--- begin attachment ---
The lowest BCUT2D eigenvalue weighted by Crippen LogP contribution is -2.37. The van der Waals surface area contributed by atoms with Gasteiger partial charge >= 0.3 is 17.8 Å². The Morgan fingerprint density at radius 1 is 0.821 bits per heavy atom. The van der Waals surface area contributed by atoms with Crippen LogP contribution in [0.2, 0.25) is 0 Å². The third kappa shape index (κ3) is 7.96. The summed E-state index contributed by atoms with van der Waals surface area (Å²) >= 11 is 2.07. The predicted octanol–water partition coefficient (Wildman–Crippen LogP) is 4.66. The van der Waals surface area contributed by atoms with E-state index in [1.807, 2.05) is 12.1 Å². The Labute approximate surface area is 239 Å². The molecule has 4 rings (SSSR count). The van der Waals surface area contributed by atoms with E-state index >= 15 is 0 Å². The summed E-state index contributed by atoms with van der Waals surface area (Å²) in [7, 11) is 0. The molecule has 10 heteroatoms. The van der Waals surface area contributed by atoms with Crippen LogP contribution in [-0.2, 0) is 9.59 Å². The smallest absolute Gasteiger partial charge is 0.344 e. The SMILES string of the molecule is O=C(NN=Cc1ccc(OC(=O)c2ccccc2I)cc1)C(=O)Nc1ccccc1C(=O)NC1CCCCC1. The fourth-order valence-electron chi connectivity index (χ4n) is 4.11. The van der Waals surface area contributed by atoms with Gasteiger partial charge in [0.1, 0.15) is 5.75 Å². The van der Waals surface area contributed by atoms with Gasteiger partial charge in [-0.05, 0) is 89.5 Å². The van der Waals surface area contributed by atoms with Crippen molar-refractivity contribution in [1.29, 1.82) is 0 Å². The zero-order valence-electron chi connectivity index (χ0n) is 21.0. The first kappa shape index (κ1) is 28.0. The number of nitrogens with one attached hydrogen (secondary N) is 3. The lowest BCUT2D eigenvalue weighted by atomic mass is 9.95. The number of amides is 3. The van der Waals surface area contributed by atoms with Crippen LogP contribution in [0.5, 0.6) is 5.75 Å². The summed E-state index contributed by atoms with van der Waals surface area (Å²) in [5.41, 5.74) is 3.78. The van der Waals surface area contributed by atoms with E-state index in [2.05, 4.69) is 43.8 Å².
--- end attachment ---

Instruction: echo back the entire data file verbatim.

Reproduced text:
The lowest BCUT2D eigenvalue weighted by Crippen LogP contribution is -2.37. The van der Waals surface area contributed by atoms with Gasteiger partial charge >= 0.3 is 17.8 Å². The Morgan fingerprint density at radius 1 is 0.821 bits per heavy atom. The van der Waals surface area contributed by atoms with Crippen LogP contribution in [0.2, 0.25) is 0 Å². The third kappa shape index (κ3) is 7.96. The summed E-state index contributed by atoms with van der Waals surface area (Å²) >= 11 is 2.07. The predicted octanol–water partition coefficient (Wildman–Crippen LogP) is 4.66. The van der Waals surface area contributed by atoms with E-state index in [1.807, 2.05) is 12.1 Å². The Labute approximate surface area is 239 Å². The molecule has 4 rings (SSSR count). The van der Waals surface area contributed by atoms with E-state index >= 15 is 0 Å². The summed E-state index contributed by atoms with van der Waals surface area (Å²) in [7, 11) is 0. The molecule has 10 heteroatoms. The van der Waals surface area contributed by atoms with Crippen LogP contribution in [-0.2, 0) is 9.59 Å². The smallest absolute Gasteiger partial charge is 0.344 e. The SMILES string of the molecule is O=C(NN=Cc1ccc(OC(=O)c2ccccc2I)cc1)C(=O)Nc1ccccc1C(=O)NC1CCCCC1. The fourth-order valence-electron chi connectivity index (χ4n) is 4.11. The van der Waals surface area contributed by atoms with Gasteiger partial charge in [0.1, 0.15) is 5.75 Å². The van der Waals surface area contributed by atoms with Gasteiger partial charge in [-0.05, 0) is 89.5 Å². The van der Waals surface area contributed by atoms with Crippen molar-refractivity contribution in [1.29, 1.82) is 0 Å². The zero-order valence-electron chi connectivity index (χ0n) is 21.0. The first kappa shape index (κ1) is 28.0. The number of nitrogens with one attached hydrogen (secondary N) is 3. The lowest BCUT2D eigenvalue weighted by atomic mass is 9.95. The number of amides is 3. The van der Waals surface area contributed by atoms with Crippen LogP contribution in [0.5, 0.6) is 5.75 Å². The summed E-state index contributed by atoms with van der Waals surface area (Å²) in [5.41, 5.74) is 3.78. The van der Waals surface area contributed by atoms with E-state index in [2.05, 4.69) is 43.8 Å².